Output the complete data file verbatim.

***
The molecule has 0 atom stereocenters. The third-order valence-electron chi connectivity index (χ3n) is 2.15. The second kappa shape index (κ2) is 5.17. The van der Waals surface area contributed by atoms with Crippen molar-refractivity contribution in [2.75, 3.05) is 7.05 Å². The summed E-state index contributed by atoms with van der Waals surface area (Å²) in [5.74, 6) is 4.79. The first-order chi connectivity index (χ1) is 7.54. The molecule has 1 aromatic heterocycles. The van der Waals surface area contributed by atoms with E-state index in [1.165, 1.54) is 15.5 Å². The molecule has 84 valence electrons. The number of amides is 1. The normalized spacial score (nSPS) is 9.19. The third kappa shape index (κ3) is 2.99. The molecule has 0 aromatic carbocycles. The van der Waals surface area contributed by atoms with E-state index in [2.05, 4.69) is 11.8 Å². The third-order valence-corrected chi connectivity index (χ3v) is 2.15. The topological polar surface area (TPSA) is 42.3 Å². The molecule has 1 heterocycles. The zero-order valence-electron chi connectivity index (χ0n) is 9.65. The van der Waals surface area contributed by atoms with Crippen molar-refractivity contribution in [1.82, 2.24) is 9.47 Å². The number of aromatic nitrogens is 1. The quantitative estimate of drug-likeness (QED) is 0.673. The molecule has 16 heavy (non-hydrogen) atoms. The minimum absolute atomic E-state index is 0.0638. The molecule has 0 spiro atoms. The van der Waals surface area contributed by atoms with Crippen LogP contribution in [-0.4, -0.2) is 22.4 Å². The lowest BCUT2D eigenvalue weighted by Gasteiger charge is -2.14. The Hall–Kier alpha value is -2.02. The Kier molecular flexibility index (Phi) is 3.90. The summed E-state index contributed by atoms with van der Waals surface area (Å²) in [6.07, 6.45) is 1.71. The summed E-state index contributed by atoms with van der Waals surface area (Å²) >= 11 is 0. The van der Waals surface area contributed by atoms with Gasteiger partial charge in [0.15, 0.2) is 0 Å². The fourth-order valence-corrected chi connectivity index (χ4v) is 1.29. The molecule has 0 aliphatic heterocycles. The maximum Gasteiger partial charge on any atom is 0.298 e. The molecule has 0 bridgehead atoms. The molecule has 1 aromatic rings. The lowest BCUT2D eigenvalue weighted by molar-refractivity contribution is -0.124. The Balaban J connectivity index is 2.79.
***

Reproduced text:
The molecule has 0 atom stereocenters. The third-order valence-electron chi connectivity index (χ3n) is 2.15. The second kappa shape index (κ2) is 5.17. The van der Waals surface area contributed by atoms with Crippen molar-refractivity contribution in [2.75, 3.05) is 7.05 Å². The summed E-state index contributed by atoms with van der Waals surface area (Å²) in [5.74, 6) is 4.79. The first-order chi connectivity index (χ1) is 7.54. The molecule has 1 aromatic heterocycles. The van der Waals surface area contributed by atoms with E-state index in [1.165, 1.54) is 15.5 Å². The molecule has 84 valence electrons. The number of amides is 1. The normalized spacial score (nSPS) is 9.19. The third kappa shape index (κ3) is 2.99. The molecule has 0 aromatic carbocycles. The van der Waals surface area contributed by atoms with E-state index in [2.05, 4.69) is 11.8 Å². The third-order valence-corrected chi connectivity index (χ3v) is 2.15. The topological polar surface area (TPSA) is 42.3 Å². The molecule has 1 heterocycles. The zero-order valence-electron chi connectivity index (χ0n) is 9.65. The van der Waals surface area contributed by atoms with Crippen molar-refractivity contribution in [1.82, 2.24) is 9.47 Å². The number of aromatic nitrogens is 1. The quantitative estimate of drug-likeness (QED) is 0.673. The molecule has 16 heavy (non-hydrogen) atoms. The minimum absolute atomic E-state index is 0.0638. The molecule has 0 spiro atoms. The van der Waals surface area contributed by atoms with Crippen LogP contribution in [-0.4, -0.2) is 22.4 Å². The lowest BCUT2D eigenvalue weighted by Gasteiger charge is -2.14. The Hall–Kier alpha value is -2.02. The Kier molecular flexibility index (Phi) is 3.90. The summed E-state index contributed by atoms with van der Waals surface area (Å²) in [6.07, 6.45) is 1.71. The summed E-state index contributed by atoms with van der Waals surface area (Å²) >= 11 is 0. The van der Waals surface area contributed by atoms with Gasteiger partial charge in [0.15, 0.2) is 0 Å². The fourth-order valence-corrected chi connectivity index (χ4v) is 1.29. The molecule has 0 aliphatic heterocycles. The maximum Gasteiger partial charge on any atom is 0.298 e. The molecule has 0 bridgehead atoms. The molecule has 1 aromatic rings. The lowest BCUT2D eigenvalue weighted by molar-refractivity contribution is -0.124. The Balaban J connectivity index is 2.79.